Sept. 11 has altered Americans’ lives forever. But for mothers and fathers with children in the military, Sept. 11 has a more personal meaning.
That date has resulted in days and months of worrying about their children, who are fighting in foreign nations. They are tense while watching news reports on deaths in Iraq and Afghanistan. They have watched their grandchildren miss their parents for months on end.
And for some, like Lockeford resident Greg and Lori Coumas, they have had to live through their children giving the ultimate sacrifice.
The couple’s son, Kyle Coumas, 22, died in Afghanistan on Oct. 21, 2009 when the vehicle he was driving was hit by an improvised explosive device in the province of Kandahar in Afghanistan.
“It’s a tragedy that my son was killed, but he was exactly where he wanted to be, doing what he wanted to do,” Greg Coumas said.
As the 10th anniversary of Sept. 11 approaches, local parents with children in the military share where they were on Sept. 11, and how the resulting wars have changed their families’ lives.
‘I didn’t want to lose him’
Having her son, James Teeslink, in Iraq for a year has been hard on Susan Teeslink.
Her oldest son, John, was a senior at Lodi High when he died in a car crash in 2005. So when her youngest son, James, said he wanted to join the military, she was worried.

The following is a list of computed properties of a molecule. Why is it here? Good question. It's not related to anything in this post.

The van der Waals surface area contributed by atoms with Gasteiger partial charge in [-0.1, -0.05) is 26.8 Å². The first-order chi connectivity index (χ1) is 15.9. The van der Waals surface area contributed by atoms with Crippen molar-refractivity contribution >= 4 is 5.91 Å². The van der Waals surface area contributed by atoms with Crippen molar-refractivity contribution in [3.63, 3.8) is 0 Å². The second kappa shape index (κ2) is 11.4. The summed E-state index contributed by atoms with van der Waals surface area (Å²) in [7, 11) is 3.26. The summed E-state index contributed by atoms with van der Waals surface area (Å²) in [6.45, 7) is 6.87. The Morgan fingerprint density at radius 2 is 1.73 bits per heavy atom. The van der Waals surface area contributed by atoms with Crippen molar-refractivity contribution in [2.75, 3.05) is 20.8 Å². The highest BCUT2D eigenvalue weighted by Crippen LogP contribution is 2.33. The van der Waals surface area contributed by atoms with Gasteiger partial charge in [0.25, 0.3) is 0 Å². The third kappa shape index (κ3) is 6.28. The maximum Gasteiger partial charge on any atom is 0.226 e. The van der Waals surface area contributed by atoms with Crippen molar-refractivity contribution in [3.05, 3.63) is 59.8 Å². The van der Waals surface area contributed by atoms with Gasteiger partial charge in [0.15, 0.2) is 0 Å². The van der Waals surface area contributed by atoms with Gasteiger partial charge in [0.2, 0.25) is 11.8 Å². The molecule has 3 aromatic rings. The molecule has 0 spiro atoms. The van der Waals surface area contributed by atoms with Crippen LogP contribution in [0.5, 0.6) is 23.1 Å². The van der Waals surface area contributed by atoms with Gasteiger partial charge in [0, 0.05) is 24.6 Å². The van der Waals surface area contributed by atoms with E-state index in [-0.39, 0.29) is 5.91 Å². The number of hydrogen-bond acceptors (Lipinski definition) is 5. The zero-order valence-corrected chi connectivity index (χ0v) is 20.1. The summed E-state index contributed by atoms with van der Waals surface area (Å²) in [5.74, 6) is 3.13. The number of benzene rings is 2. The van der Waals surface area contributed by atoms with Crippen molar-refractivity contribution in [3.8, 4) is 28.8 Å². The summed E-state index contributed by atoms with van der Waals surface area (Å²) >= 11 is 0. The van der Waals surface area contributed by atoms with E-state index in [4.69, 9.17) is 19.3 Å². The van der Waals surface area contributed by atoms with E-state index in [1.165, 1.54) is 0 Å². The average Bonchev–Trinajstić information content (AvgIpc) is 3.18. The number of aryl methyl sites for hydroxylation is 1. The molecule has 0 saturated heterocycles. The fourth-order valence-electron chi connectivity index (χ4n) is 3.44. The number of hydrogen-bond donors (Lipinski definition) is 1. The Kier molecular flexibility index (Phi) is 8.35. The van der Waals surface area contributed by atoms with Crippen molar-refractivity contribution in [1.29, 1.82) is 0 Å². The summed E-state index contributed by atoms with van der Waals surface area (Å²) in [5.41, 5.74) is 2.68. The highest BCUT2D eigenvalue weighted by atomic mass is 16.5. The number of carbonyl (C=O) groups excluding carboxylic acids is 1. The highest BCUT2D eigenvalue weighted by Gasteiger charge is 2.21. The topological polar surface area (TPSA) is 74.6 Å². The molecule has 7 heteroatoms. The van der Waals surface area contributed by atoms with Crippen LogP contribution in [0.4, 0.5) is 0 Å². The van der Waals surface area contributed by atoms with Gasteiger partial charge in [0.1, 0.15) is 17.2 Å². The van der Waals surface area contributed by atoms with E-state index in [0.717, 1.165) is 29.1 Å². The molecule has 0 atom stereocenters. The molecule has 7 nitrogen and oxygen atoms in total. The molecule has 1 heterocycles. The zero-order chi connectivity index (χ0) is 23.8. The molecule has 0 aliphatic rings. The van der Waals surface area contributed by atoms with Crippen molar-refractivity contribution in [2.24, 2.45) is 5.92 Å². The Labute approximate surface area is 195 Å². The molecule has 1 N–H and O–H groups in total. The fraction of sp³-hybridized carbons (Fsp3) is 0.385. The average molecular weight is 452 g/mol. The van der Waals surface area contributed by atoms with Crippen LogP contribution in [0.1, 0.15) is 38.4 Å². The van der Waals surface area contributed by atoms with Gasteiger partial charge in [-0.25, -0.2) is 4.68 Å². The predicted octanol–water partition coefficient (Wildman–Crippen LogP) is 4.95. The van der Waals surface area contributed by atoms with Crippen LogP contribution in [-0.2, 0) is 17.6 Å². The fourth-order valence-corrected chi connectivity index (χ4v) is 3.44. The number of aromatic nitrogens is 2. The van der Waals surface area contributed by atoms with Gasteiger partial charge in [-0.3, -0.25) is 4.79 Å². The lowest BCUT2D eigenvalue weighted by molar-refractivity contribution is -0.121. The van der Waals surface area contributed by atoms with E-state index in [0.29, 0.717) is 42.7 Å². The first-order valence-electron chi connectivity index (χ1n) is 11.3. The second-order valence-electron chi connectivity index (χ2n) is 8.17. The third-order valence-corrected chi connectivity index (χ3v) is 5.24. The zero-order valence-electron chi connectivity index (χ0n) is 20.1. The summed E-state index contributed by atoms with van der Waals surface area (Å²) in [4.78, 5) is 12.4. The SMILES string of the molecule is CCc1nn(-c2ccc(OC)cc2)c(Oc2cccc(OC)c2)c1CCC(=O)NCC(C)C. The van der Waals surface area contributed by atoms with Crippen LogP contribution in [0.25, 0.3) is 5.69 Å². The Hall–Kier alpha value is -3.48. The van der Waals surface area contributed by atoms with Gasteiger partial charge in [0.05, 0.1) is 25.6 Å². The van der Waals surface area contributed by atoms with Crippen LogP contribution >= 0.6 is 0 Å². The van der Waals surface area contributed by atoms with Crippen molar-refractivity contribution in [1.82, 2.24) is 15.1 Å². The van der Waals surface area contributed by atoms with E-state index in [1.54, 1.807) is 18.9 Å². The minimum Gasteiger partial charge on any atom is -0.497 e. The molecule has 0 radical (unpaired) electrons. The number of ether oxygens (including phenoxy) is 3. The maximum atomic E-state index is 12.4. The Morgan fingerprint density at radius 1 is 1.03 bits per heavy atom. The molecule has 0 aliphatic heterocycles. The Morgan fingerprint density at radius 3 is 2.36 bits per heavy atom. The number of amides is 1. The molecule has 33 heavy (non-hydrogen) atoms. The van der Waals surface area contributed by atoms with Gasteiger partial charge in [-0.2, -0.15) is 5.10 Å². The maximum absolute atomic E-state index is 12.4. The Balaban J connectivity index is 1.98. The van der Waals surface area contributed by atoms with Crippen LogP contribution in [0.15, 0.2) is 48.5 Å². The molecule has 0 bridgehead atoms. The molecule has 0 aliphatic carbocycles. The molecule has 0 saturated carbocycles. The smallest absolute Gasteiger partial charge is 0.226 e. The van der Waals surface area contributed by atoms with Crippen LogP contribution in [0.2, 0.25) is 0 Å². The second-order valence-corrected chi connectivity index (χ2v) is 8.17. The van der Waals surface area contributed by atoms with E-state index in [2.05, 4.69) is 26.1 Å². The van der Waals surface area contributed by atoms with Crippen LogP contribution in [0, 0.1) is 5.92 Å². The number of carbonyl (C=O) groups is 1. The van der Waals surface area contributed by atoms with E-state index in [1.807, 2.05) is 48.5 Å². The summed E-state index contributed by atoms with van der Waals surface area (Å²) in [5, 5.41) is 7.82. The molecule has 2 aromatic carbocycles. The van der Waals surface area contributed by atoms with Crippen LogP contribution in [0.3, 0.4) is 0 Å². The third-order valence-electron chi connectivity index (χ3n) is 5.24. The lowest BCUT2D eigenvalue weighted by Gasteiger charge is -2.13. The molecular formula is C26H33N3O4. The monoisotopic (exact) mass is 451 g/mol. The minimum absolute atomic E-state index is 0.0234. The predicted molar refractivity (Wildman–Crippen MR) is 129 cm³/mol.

“He’s my youngest son. I didn’t want to lose him. I already lost one,” Susan Teeslink said.
James Teeslink deployed to Iraq for a year as an Army medic and returned home in August.
His mom at first said she was not worried about him being in Iraq, but as his return date approached and violence escalated, she became more and more concerned.
“At first I wasn’t that worried, because I was under the impression that there wasn’t much going on over there,” Teeslink said. “But the last few months have been really hard because people are getting shot a lot.”
She said that overall, the experience turned out to be good for her son, who struggled after his brother died. His older brother had planned to go into the military.
“He left a young kid. He came back a man. ... James just felt like that was his only option. It was a growing up thing that he needed to do,” she said.
When Sept. 11 happened, her two sons were going to Victor Elementary School and Houston Middle School. Susan Teeslink was working part-time at the San Joaquin Sheriff’s Department, and her boss told her to not come in.
“It was really odd, the whole day. ... I stayed home and watched it over and over again,” Teeslink said.
When the United States announced it was going to war in Iraq, she supported it. But now she sees parallels with Vietnam.
“This many years later, this is ridiculous as far as I’m concerned. People are dying, and there is no reason now. I don’t see what we are really accomplishing,” Teeslink said.
She also has noticed that people have forgotten that servicemen and women are risking their lives daily. When her son was coming back from Iraq, she asked to take off work. Another co-worker who had plans to go to San Francisco with her child asked why Teeslink thought her trip was more important.